The Vietnam People’s Air Force’s (QDNDVN) Sukhoi Su-30MK fleet is almost complete. With the delivery of two more of the multi-role fighters just before New Year, only four of 36 ordered Su-30MK2s remain to be delivered.
The final four are expected in two pairs, as with most of the other aircraft they will likely be flown in by AN-124 heavy-lift aircraft from Volga-Dnepr.
Vietnam Su-30 deliveries
Vietnam already had 24 Sukhoi Su-30MK2s when it ordered another dozen in 2013. Early deliveries took place in 2003 (4 aircraft), 2009 (8) and 2010 (12). The Flankers of the 2013 order started to arrive in 2014. Moreover, the Vietnam People’s Air Force flies 12 older Sukhoi Su-27, delivered between 1995 and 1998.
Vietnam Flanker bases
The Sukhoi Su-27SKs, -PUs and -UBKs all fly with the 940th Fighter/Air Training Regiment out of Phù Cát in the middle of the country, while the newer Su-30 operate from Thộ Xuân (Bai Thuong) in the north and Biên Hòa in the south of Vietnam.
A 4th generation fighter jet can cost 50,000 euro to fly per hour. That’s a lot of cash. More advanced missions are flown by four-ships. That’s 200k per flying hour. Then they need someone to fight. That means a second 4-ship: 400k.
Add air-to-air refuelling, a ground based target to drop a weapon on, chaff, flares plus some more fancy stuff and the bill is easily at 500k per hour. Some high end missions cost 1 million euro. It’s easy to see how suddenly the cost becomes quite crippling. If that training can be flown in a simulator for “mere” thousands, it is easy to understand the huge advances the synthetic world offers. So how real can it get? Simulators have limits. G-force, how a radar will actually react to jamming or chaff, difficulty in finding a target coming at you from the sun, the reality that you can die if you mess up, the big entrance door at the back of the simulator dome which means you’ll never see the hostile in your deep 6, the play of light and shadow and how it helps or hinders you in making an ID of a ground target. The list is long, so other than saving money, what can the simulator do for us?
Practice Red Flag
Well, first of all, simulators can be linked up just like any on-line game. You can fly as a linked 4-ship and your friends will be seen from your sim dome (although there are no pilots to show hand-signals etc). You can fly in close formation, refuel off a tanker (nowhere near as tricky as the real thing), and fly anywhere in the world. We used to practice Red Flag missions before going to Nevada for real just to get used to the departure and recovery procedures. You can do the same for any war zone you can imagine.
Fight against a Flanker
The biggest positive for the simulated world though is the ease of manipulation. To get a real Su-27 to fight against is tricky. To get to fight against a Flanker with no restrictions, unless in real conflict, is never going to happen. In the simulated world, a click of the mouse can plonk 4 of them (or more) wherever you want. You can give them a skill capability and let them test your tactics on their own, or you can have a second operator control them to test a specific skill if you wish.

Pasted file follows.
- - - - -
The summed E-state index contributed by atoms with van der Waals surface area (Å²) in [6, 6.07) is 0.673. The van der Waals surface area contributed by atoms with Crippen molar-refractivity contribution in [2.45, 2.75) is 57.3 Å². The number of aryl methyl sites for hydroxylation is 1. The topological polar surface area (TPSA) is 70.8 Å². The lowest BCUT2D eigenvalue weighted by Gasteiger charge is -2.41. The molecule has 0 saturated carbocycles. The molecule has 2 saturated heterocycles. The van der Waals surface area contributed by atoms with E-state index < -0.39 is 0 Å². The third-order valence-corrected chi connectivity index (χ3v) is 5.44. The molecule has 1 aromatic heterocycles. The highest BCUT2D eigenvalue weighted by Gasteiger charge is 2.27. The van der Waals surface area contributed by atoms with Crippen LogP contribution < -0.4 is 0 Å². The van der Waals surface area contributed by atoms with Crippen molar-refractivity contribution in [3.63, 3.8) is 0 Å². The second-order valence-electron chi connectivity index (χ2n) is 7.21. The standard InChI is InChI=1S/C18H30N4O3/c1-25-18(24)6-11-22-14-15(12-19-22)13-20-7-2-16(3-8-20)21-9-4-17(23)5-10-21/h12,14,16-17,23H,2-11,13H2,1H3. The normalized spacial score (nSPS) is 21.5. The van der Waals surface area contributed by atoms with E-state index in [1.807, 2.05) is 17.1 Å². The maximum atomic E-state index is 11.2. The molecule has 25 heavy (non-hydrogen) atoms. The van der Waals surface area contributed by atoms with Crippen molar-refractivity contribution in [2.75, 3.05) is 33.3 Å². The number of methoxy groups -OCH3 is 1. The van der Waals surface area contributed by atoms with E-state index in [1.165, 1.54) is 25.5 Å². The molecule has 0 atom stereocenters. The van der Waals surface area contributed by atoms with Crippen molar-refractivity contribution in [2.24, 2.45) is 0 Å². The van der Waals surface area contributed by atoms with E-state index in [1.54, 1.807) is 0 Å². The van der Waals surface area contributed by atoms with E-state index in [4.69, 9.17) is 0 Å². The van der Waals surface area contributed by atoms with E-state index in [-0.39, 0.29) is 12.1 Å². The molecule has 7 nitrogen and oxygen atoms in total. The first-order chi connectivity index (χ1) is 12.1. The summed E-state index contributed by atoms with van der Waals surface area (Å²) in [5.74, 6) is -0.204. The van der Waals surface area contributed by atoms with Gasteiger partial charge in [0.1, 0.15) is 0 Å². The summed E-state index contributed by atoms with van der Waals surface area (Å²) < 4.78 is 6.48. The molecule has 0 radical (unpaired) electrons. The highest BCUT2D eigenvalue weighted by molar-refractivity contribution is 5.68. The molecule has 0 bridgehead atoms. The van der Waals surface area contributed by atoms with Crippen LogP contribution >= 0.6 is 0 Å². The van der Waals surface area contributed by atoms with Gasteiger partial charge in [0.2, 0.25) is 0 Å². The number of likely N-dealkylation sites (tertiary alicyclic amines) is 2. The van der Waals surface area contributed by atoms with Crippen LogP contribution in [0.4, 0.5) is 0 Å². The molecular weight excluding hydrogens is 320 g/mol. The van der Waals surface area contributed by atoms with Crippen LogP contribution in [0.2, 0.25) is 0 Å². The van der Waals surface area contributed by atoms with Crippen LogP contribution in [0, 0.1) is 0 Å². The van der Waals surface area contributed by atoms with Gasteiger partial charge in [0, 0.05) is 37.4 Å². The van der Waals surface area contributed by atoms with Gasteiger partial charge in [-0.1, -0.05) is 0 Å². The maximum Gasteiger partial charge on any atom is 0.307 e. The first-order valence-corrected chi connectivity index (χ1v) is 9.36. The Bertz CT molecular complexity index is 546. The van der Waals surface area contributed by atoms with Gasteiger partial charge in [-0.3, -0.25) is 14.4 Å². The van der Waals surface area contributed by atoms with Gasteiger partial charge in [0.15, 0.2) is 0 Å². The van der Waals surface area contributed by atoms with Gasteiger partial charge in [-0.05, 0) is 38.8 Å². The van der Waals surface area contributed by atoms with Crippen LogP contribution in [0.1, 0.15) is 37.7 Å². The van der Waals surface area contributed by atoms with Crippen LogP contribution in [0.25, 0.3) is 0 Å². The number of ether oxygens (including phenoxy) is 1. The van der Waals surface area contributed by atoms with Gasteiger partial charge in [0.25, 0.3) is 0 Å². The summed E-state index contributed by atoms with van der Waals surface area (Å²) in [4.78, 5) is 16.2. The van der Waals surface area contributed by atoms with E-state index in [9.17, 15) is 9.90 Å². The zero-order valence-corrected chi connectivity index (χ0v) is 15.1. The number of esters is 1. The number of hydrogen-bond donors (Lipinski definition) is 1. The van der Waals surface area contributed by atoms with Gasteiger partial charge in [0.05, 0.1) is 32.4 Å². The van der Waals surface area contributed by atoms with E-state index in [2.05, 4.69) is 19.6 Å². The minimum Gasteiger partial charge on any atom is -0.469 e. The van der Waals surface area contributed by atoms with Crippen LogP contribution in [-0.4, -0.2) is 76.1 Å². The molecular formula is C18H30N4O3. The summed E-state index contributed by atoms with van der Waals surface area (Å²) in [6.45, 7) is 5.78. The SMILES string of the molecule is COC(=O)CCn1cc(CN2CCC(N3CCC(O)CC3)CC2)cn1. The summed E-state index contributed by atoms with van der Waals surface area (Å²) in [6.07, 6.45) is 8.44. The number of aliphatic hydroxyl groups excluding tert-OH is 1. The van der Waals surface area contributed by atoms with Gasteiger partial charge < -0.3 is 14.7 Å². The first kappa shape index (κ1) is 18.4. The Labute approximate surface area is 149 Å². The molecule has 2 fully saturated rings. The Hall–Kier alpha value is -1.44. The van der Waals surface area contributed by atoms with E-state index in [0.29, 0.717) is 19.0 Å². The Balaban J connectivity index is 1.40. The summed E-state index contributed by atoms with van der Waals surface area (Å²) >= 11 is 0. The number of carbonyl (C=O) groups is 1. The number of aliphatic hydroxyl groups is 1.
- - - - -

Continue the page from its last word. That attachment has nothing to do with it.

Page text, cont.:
Night flying is probably the way we would fight at the start of a war. If your squadron is training during daylight at the time (eg they are practicing dogfighting), you can keep current in certain night procedures using the sim without having to keep you engineering team in work for 20 hours. The UK has poor weather at times of the year. The simulator is used to renew instrument ratings with the examiner able to change the weather to force the pilot under test to fly the approach he wants to see. The examiner can make the weather below limits to see what actions the pilot will take when he can’t see the runway.
And now onto tactics. Simulators can be loaded with flight models of actual missiles and radar software. Tactics can be flown against smart hostiles who shoot back. Pulling the trigger and seeing a missile fly off the wing is excellent training, not least when you watch your wingman shoot. You know he has fired rather than relying on his radio calls. You can see hostile missiles flying towards you from a variety of threat systems and practise how to defeat them. Once all this flying is done, the simulator can play back what happened. A full mission can be watched on large cinema screens. Flight leads will check to make sure that what was there was actually found by his team’s radars and targeted properly. As an instructor, you can fly and then save a manoeuvre and then sit your student in the cockpit and they can watch what you did over and over again and then copy it. The demo is the same for every student.
And then the final use, the one pilots don’t like the sim for: emergency handling. As a fighter pilot, you are drilled in emergency actions for every month of your flying career. Immediate actions must be known or else you lose your privilege to fly. Fighters are the formula one of flying machines. They are at the limit of engineering. They break. We are tested hard for an hour every month with head scratching puzzles. If you don’t work out the problem fast enough, you lose the jet. It’s excellent training and certainly saved my skin on a mission over Libya when my jet had a system failure. But that’s another story.
Air Force core capabilities
There is a second element to be considered. It is easy to find out what a country has equipped its air force with. Airshows have become huge trade events with big deals announced to the media to reassure stockholders that their chosen aerospace company is doing great business. Not just airframes, but avionics and weapons. These core capabilities drive how an air force can fight. They help us build and develop tactics. We practice those tactics in vast training areas. We sometimes use encrypted radios to talk to our radar controllers and formation members, but often our communications are “in the clear”.
It is easy for the average member of the public to watch near real-time radar feeds of our fights and listen to our radio work on their computers. It takes very little to work out some of our tactics. We must be careful to keep our tactics secret. A simulator allows us to fight as we would for real, in secret. With new stealthy jets like the F-35 coming into service and the need to protect their tactical secrets, the age of the simulator is well upon us.